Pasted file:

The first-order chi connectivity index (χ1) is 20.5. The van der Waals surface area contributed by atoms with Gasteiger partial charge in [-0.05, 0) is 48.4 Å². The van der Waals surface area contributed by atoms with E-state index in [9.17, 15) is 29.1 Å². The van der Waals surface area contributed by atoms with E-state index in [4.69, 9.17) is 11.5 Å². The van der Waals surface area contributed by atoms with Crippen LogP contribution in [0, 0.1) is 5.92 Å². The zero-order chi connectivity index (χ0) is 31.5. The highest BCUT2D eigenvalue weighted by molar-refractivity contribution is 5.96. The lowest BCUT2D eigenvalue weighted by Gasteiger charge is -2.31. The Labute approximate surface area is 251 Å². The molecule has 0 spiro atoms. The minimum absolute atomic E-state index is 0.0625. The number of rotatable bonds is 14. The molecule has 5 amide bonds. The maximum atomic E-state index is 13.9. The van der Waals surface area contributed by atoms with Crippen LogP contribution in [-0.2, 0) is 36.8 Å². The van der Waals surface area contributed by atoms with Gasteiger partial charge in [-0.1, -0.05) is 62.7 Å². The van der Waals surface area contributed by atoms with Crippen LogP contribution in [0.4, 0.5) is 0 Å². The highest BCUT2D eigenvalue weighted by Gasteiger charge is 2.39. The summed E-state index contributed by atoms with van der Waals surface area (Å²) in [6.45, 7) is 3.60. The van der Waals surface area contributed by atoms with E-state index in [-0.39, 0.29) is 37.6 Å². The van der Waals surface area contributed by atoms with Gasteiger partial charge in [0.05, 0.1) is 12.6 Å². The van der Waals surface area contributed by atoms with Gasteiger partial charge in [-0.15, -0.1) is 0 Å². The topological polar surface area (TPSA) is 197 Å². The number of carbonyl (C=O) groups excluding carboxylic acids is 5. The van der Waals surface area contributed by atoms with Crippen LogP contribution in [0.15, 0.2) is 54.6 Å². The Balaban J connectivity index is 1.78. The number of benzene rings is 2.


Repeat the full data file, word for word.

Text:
The first-order chi connectivity index (χ1) is 20.5. The van der Waals surface area contributed by atoms with Gasteiger partial charge in [-0.05, 0) is 48.4 Å². The van der Waals surface area contributed by atoms with E-state index in [9.17, 15) is 29.1 Å². The van der Waals surface area contributed by atoms with E-state index in [4.69, 9.17) is 11.5 Å². The van der Waals surface area contributed by atoms with Crippen LogP contribution in [0, 0.1) is 5.92 Å². The zero-order chi connectivity index (χ0) is 31.5. The highest BCUT2D eigenvalue weighted by molar-refractivity contribution is 5.96. The lowest BCUT2D eigenvalue weighted by Gasteiger charge is -2.31. The Labute approximate surface area is 251 Å². The molecule has 0 spiro atoms. The minimum absolute atomic E-state index is 0.0625. The number of rotatable bonds is 14. The molecule has 5 amide bonds. The maximum atomic E-state index is 13.9. The van der Waals surface area contributed by atoms with Crippen LogP contribution in [-0.2, 0) is 36.8 Å². The van der Waals surface area contributed by atoms with Gasteiger partial charge in [-0.1, -0.05) is 62.7 Å². The van der Waals surface area contributed by atoms with Crippen LogP contribution in [0.4, 0.5) is 0 Å². The highest BCUT2D eigenvalue weighted by Gasteiger charge is 2.39. The summed E-state index contributed by atoms with van der Waals surface area (Å²) in [6.45, 7) is 3.60. The van der Waals surface area contributed by atoms with E-state index in [-0.39, 0.29) is 37.6 Å². The van der Waals surface area contributed by atoms with Gasteiger partial charge in [0.05, 0.1) is 12.6 Å². The van der Waals surface area contributed by atoms with Gasteiger partial charge in [-0.15, -0.1) is 0 Å². The topological polar surface area (TPSA) is 197 Å². The number of carbonyl (C=O) groups excluding carboxylic acids is 5. The van der Waals surface area contributed by atoms with Crippen LogP contribution in [0.15, 0.2) is 54.6 Å². The Balaban J connectivity index is 1.78. The number of benzene rings is 2.